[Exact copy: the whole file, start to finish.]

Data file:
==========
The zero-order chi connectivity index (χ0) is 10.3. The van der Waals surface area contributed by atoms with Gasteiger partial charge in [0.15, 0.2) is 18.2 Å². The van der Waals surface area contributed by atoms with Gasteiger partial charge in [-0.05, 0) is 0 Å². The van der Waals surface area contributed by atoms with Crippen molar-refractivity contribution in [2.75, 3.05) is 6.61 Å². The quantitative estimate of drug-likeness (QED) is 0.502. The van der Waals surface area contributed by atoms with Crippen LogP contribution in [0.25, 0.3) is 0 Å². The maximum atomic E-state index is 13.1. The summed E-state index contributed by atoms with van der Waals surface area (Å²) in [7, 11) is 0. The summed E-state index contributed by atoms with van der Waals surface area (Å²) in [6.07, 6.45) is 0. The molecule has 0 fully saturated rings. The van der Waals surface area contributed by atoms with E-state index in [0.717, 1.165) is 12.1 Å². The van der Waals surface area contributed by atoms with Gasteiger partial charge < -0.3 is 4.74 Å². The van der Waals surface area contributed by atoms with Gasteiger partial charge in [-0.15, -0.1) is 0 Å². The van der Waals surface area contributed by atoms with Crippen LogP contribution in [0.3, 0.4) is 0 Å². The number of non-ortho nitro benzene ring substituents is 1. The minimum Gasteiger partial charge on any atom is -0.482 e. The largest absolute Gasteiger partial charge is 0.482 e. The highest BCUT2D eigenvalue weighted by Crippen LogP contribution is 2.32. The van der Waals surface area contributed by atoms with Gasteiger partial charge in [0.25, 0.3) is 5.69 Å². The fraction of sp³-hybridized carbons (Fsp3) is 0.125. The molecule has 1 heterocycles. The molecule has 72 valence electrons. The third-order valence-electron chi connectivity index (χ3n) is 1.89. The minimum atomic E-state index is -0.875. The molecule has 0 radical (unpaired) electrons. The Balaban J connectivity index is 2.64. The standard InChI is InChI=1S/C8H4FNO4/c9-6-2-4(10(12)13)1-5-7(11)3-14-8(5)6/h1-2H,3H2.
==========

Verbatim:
The zero-order chi connectivity index (χ0) is 10.3. The van der Waals surface area contributed by atoms with Gasteiger partial charge in [0.15, 0.2) is 18.2 Å². The van der Waals surface area contributed by atoms with Gasteiger partial charge in [-0.05, 0) is 0 Å². The van der Waals surface area contributed by atoms with Crippen molar-refractivity contribution in [2.75, 3.05) is 6.61 Å². The quantitative estimate of drug-likeness (QED) is 0.502. The van der Waals surface area contributed by atoms with Crippen LogP contribution in [0.25, 0.3) is 0 Å². The maximum atomic E-state index is 13.1. The summed E-state index contributed by atoms with van der Waals surface area (Å²) in [7, 11) is 0. The summed E-state index contributed by atoms with van der Waals surface area (Å²) in [6.07, 6.45) is 0. The molecule has 0 fully saturated rings. The van der Waals surface area contributed by atoms with E-state index in [0.717, 1.165) is 12.1 Å². The van der Waals surface area contributed by atoms with Gasteiger partial charge < -0.3 is 4.74 Å². The van der Waals surface area contributed by atoms with Gasteiger partial charge in [-0.15, -0.1) is 0 Å². The van der Waals surface area contributed by atoms with Crippen LogP contribution in [0.3, 0.4) is 0 Å². The number of non-ortho nitro benzene ring substituents is 1. The minimum Gasteiger partial charge on any atom is -0.482 e. The largest absolute Gasteiger partial charge is 0.482 e. The highest BCUT2D eigenvalue weighted by Crippen LogP contribution is 2.32. The van der Waals surface area contributed by atoms with Gasteiger partial charge in [0.25, 0.3) is 5.69 Å². The fraction of sp³-hybridized carbons (Fsp3) is 0.125. The molecule has 1 heterocycles. The molecule has 72 valence electrons. The third-order valence-electron chi connectivity index (χ3n) is 1.89. The minimum atomic E-state index is -0.875. The molecule has 0 radical (unpaired) electrons. The Balaban J connectivity index is 2.64. The standard InChI is InChI=1S/C8H4FNO4/c9-6-2-4(10(12)13)1-5-7(11)3-14-8(5)6/h1-2H,3H2.